Ria Limjap's Top 10 Talents to Watch
Our SPOT.ph blogger lists 10 actors in Philippine cinema worth your viewing time and attention, including Kim Chiu, Coco Martin, and Ketchup Eusebio.
There's so much talent out there that deserves to get good work. Here's my list of winning manoks for Philippine cinema--fantastic young actors, film makers, a production designer, and a composer.
Kim Chiu. She's fresh, she's lovely, she's feisty–three things that make her stand out from the current crop of ho-hum young actresses trying to make it in showbiz. She looks utterly bango and delicate, so when she's playing the kontrabida the contrast is quite nice. Kim could be a huge star in China, she's a perfect porcelain China doll who acts and sings! (And she's much prettier than some Cantopop stars.) There are 24 million young Chinese men who all face a lonely and wife-less future so if Kim launched her career there, she would literally have millions of fans. She can sing in Mandarin, right? That's a plus. I wonder if she can speak Mandarin too…
Here's a clip of her channeling Vilma Santos in the 1993 heavy-hitting AIDS drama The Dolzura Cortez Story. Kim really goes there. She's come a long way from her Pinoy Big Brother days.
Coco Martin. I first saw Coco Martin (Rodel Nacianceno in real life, I mean, who on earth thinks of screen name a name like Coco Martin?) in Brilliante Mendoza's Serbis and then in Kinatay. He's one of the few young actors with zero cringe factor even when he's doing something uncomfortable on screen like popping a boil on his butt cheek. Coco Martin is handsome but not cheesy, young but not awkward. I think he has great leading man potential. The roles in Mendoza's films demand fearless performances from the actors, and Coco Martin has the acting chops. At 26, he's already award-winning and gets a lot of work in both mainstream entertainment and independent cinema. And he'll only get hotter as he gets older. It's not fair how men age better than women.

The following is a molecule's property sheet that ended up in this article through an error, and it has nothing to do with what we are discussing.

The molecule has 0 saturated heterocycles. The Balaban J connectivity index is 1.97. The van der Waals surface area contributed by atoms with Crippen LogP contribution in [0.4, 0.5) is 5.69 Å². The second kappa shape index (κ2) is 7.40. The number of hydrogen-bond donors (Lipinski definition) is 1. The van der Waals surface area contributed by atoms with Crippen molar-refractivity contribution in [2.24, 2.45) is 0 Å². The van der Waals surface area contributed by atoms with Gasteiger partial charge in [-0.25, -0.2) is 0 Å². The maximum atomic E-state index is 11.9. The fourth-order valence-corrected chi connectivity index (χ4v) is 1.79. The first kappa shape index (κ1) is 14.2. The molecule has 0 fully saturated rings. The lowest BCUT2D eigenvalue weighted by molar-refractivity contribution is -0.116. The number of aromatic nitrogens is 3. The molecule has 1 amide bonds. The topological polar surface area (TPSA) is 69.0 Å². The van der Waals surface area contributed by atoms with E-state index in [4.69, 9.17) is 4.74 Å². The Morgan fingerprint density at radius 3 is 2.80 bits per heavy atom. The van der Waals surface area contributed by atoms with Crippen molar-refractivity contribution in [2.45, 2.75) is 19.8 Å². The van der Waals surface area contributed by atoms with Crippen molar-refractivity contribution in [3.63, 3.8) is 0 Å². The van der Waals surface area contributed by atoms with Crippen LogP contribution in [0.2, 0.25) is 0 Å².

Ketchup Eusebio. He's absolutely one of my favorite young actors. Talented, smart, and funny, Ketchup is quirky enough to do comedy and has the range and charisma for everything else in between. These days he gets a lot of side-kick type roles, but I honestly think he has the talent for a lead role–and a challenging one at that. I wish someone would write a great character for Ketchup, preferably one where he can flex his acting muscles and make us laugh, cry, and fall in love with him.
Here he is in fine form, amongst the Assumptionistas. It's a nine second video and Ketchup is not acting in it, but you'll see what I mean:
Che Ramos. This theater-trained actress is starting to get attention from her work in independent films like Jerrold Tarog's Mangatyanan, Jon Red's Ang Beerhouse, and Christopher Gozum's Anacbanua. Her intelligence and sensitivity always shine through, whether she's playing a tough photojournalist conquering her fears, a jaded bar girl, or a goddess/muse in an ancient river. By turn naughty, vulnerable, passionate, and strong, Che's biggest selling point is that she's the quintessential intellectual bombshell with her luscious lips and lively mind.
Sue Prado. Sue Prado, with her smoky voice and wild curly hair, has the makings of a star because she's gorgeous and truly talented. You might have seen her as the shrewish wife nagging a beleaguered Joel Torre in Urban Juan from ANC's amBisyon 2010 project. She also played the spunky bar girl in Raymond Red's Himpapawid. While Sue's work is mostly in independent cinema and theater, she has the accessibility that will allow her to cross over into the mainstream–if that's what she wants. I hope she doesn't get pegged into quirky character actor type roles, because Sue has the looks and the acting ability–kind of like a young Gina Alajar–to pull off those big, dramatic leading lady roles.